I am ashamed to say, I have just recently learned of the great Chief Sealth (Seattle). It is a little embarrassing how I learned of him as well. I saw this sticker on a car, read it and felt a deep connection with the words and the person that spoke them.
Apparently, as with anything humans lay their hands on, there is a great deal of controversy among the scholars about the origins of Chief Sealth’s speech: maybe it was actually a letter, maybe it never existed, perhaps a Hollywood screenwriter wrote it, maybe it was a speech after all, but altered due to different translations and writers…
I don’t think it really matters if the speech is original or not, in a form of a letter or a spoken word; what matters is the message behind the words and how far we carry it. Whether this was exactly as the Chief Sealth spoke is quite irrelevant as well, but whether you feel the connection he talked about or is it something you still need to find in you.
Chief Sealth’s speech will never be outdated. It reminded me of the words spoken by a dear friend of mine who lives in the great vastness of the South African savanna: “You live in the city and if you’re hungry you go to a store to buy your food. When you live on and with the land, far from the cities, you can not do that. Every day is a life or death battle for food and survival. That is why we respect the nature, it is our life.”
Chief Sealth ‘s (Seattle’s) Speech
“The President in Washington sends word that he wishes to buy our land. But how can you buy or sell the sky? the land? The idea is strange to us. If we do not own the freshness of the air and the sparkle of the water, how can you buy them?
Every part of the earth is sacred to my people. Every shining pine needle, every sandy shore, every mist in the dark woods, every meadow, every humming insect. All are holy in the memory and experience of my people.
We know the sap which courses through the trees as we know the blood that courses through our veins. We are part of the earth and it is part of us. The perfumed flowers are our sisters. The bear, the deer, the great eagle, these are our brothers. The rocky crests, the dew in the meadow, the body heat of the pony, and man all belong to the same family.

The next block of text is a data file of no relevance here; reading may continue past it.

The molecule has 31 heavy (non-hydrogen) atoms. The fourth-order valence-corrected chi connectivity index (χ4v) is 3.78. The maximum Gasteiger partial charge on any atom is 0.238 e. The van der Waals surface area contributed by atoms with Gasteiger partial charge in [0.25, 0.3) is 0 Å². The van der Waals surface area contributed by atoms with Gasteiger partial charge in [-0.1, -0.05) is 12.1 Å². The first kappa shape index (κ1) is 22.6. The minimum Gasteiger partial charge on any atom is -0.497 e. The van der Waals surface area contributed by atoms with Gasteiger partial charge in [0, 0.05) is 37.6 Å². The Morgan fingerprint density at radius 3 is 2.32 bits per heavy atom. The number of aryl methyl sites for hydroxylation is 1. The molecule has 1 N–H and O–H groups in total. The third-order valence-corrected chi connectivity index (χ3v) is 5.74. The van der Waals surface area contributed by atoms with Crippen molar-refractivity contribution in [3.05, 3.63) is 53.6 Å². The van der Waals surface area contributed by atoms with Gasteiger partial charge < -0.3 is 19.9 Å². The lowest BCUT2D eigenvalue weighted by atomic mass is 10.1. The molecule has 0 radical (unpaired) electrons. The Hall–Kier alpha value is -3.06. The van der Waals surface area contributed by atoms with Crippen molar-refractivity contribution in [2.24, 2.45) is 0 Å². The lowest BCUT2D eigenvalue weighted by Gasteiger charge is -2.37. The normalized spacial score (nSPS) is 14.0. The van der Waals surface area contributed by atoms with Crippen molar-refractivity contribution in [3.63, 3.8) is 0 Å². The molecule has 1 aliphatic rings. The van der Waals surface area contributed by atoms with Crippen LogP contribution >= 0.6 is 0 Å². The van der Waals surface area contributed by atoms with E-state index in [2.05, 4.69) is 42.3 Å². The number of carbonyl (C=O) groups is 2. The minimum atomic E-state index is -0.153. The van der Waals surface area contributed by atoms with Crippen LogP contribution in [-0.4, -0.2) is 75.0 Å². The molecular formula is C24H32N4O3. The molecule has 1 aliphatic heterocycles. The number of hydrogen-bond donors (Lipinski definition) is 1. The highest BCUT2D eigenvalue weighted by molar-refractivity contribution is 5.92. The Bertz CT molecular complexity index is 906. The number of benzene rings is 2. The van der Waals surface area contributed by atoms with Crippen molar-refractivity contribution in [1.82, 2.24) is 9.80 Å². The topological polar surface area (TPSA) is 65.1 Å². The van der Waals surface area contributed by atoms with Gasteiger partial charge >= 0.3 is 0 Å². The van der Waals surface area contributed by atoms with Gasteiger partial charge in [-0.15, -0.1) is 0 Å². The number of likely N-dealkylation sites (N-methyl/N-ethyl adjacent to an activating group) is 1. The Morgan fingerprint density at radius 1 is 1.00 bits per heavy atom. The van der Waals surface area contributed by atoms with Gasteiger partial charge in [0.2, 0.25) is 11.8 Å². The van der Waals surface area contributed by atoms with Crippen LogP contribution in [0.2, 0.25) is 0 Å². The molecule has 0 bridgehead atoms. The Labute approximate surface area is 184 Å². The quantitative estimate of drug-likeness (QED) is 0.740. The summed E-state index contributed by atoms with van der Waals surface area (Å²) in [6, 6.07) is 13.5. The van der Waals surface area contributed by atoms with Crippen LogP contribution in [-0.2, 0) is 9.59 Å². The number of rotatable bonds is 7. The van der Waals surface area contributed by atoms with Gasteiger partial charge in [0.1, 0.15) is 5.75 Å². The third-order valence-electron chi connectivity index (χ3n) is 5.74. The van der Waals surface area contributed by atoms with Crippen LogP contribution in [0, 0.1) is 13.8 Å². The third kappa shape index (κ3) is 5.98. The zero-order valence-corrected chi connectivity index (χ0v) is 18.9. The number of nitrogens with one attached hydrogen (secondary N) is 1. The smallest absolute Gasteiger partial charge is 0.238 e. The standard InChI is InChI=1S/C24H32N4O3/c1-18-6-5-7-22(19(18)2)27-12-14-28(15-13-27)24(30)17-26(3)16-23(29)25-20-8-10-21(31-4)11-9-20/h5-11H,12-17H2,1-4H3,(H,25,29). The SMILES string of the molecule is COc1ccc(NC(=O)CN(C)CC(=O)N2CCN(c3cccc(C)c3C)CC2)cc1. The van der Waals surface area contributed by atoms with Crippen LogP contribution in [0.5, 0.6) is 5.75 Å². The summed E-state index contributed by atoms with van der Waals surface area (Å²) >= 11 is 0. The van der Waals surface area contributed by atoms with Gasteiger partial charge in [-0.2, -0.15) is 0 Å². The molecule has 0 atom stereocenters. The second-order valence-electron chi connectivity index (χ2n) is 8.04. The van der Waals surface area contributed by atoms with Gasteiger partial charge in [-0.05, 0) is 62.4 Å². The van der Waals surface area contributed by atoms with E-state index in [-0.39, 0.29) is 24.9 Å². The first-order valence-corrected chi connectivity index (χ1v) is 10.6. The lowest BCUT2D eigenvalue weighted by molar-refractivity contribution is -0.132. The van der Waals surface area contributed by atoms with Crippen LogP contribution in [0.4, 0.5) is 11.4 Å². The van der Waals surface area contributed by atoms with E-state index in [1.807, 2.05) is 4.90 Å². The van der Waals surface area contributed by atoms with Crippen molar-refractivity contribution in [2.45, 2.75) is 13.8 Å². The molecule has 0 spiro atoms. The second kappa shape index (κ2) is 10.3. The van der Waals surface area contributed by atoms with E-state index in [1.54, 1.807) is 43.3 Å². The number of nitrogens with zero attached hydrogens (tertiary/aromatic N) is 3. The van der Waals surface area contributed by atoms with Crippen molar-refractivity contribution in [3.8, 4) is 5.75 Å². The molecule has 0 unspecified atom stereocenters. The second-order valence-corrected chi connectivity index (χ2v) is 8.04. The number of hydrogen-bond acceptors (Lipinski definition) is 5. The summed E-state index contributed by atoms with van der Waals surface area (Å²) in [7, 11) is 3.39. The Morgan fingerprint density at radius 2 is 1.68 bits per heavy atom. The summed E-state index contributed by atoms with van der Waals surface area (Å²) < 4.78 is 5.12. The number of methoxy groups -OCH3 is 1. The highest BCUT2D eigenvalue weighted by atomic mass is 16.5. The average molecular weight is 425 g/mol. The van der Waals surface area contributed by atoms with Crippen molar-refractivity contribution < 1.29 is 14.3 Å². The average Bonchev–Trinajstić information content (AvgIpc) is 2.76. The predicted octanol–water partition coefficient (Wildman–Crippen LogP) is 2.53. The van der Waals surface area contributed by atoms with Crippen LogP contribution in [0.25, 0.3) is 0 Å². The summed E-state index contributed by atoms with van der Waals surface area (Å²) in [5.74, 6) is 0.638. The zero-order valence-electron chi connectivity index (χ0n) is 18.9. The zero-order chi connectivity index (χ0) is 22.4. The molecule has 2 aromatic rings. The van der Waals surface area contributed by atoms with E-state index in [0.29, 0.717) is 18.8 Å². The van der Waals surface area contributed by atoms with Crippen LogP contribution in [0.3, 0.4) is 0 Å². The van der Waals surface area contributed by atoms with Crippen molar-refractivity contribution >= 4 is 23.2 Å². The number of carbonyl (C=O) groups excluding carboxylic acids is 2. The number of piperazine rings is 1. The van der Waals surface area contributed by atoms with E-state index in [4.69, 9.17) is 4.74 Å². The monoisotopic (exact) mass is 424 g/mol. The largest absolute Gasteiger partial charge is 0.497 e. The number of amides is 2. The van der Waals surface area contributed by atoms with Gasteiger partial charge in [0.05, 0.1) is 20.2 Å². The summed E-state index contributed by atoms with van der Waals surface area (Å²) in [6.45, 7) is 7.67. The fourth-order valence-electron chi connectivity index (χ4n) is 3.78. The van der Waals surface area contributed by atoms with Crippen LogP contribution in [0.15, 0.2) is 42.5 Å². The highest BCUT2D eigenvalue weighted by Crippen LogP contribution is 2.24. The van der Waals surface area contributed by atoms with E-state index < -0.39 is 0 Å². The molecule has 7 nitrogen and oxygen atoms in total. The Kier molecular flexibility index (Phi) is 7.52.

The shining water that moves in the streams and rivers is not just water, but the blood of our ancestors. If we sell you our land, you must remember that it is sacred. Each glossy reflection in the clear waters of the lakes tells of events and memories in the life of my people. The water’s murmur is the voice of my father’s father.
The rivers are our brothers. They quench our thirst. They carry our canoes and feed our children. So you must give the rivers the kindness that you would give any brother.
If we sell you our land, remember that the air is precious to us, that the air shares its spirit with all the life that it supports. The wind that gave our grandfather his first breath also received his last sigh. The wind also gives our children the spirit of life. So if we sell our land, you must keep it apart and sacred, as a place where man can go to taste the wind that is sweetened by the meadow flowers.
Will you teach your children what we have taught our children? That the earth is our mother? What befalls the earth befalls all the sons of the earth.
This we know: the earth does not belong to man, man belongs to the earth. All things are connected like the blood that unites us all. Man did not weave the web of life, he is merely a strand in it. Whatever he does to the web, he does to himself.
One thing we know: our God is also your God. The earth is precious to him and to harm the earth is to heap contempt on its creator.